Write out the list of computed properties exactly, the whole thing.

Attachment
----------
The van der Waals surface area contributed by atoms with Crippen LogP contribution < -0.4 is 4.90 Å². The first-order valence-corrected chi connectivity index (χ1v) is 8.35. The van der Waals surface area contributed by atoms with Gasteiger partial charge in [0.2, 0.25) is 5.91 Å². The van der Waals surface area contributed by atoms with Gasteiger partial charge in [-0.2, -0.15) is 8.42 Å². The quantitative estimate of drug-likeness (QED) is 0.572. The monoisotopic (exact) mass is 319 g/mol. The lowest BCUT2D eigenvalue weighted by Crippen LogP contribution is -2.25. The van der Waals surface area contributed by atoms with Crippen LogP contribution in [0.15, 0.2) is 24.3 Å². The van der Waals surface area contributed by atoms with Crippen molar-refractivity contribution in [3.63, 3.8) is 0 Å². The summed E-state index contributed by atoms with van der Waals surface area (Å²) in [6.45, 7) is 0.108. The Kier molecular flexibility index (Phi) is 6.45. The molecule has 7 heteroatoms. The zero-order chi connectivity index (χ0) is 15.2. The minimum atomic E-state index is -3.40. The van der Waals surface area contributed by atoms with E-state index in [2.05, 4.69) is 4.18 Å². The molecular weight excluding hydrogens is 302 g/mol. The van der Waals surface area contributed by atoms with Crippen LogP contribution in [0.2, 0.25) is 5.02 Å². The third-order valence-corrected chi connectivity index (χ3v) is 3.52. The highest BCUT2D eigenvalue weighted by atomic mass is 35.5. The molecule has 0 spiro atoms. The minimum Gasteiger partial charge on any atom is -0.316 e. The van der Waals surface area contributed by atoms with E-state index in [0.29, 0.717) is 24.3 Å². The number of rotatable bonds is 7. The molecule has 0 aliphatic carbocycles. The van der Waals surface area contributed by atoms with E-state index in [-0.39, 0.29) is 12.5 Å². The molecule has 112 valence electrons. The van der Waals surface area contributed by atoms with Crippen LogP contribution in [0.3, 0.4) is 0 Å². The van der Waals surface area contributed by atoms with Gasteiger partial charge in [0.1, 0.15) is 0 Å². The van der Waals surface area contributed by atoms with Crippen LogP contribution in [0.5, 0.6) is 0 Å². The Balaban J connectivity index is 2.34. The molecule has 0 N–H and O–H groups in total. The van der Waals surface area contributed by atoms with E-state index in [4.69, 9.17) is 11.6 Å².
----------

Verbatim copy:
The van der Waals surface area contributed by atoms with Crippen LogP contribution < -0.4 is 4.90 Å². The first-order valence-corrected chi connectivity index (χ1v) is 8.35. The van der Waals surface area contributed by atoms with Gasteiger partial charge in [0.2, 0.25) is 5.91 Å². The van der Waals surface area contributed by atoms with Gasteiger partial charge in [-0.2, -0.15) is 8.42 Å². The quantitative estimate of drug-likeness (QED) is 0.572. The monoisotopic (exact) mass is 319 g/mol. The lowest BCUT2D eigenvalue weighted by Crippen LogP contribution is -2.25. The van der Waals surface area contributed by atoms with Crippen LogP contribution in [0.15, 0.2) is 24.3 Å². The van der Waals surface area contributed by atoms with Crippen molar-refractivity contribution in [3.63, 3.8) is 0 Å². The summed E-state index contributed by atoms with van der Waals surface area (Å²) in [6.45, 7) is 0.108. The Kier molecular flexibility index (Phi) is 6.45. The molecule has 7 heteroatoms. The zero-order chi connectivity index (χ0) is 15.2. The minimum atomic E-state index is -3.40. The van der Waals surface area contributed by atoms with E-state index in [2.05, 4.69) is 4.18 Å². The molecular weight excluding hydrogens is 302 g/mol. The van der Waals surface area contributed by atoms with Crippen LogP contribution in [0.2, 0.25) is 5.02 Å². The third-order valence-corrected chi connectivity index (χ3v) is 3.52. The highest BCUT2D eigenvalue weighted by atomic mass is 35.5. The molecule has 0 spiro atoms. The minimum Gasteiger partial charge on any atom is -0.316 e. The van der Waals surface area contributed by atoms with E-state index in [0.29, 0.717) is 24.3 Å². The number of rotatable bonds is 7. The molecule has 0 aliphatic carbocycles. The van der Waals surface area contributed by atoms with E-state index in [-0.39, 0.29) is 12.5 Å². The molecule has 112 valence electrons. The van der Waals surface area contributed by atoms with Crippen LogP contribution in [0.3, 0.4) is 0 Å². The van der Waals surface area contributed by atoms with Gasteiger partial charge in [0.1, 0.15) is 0 Å². The van der Waals surface area contributed by atoms with Crippen LogP contribution in [0.5, 0.6) is 0 Å². The Balaban J connectivity index is 2.34. The molecule has 0 N–H and O–H groups in total. The van der Waals surface area contributed by atoms with E-state index in [4.69, 9.17) is 11.6 Å².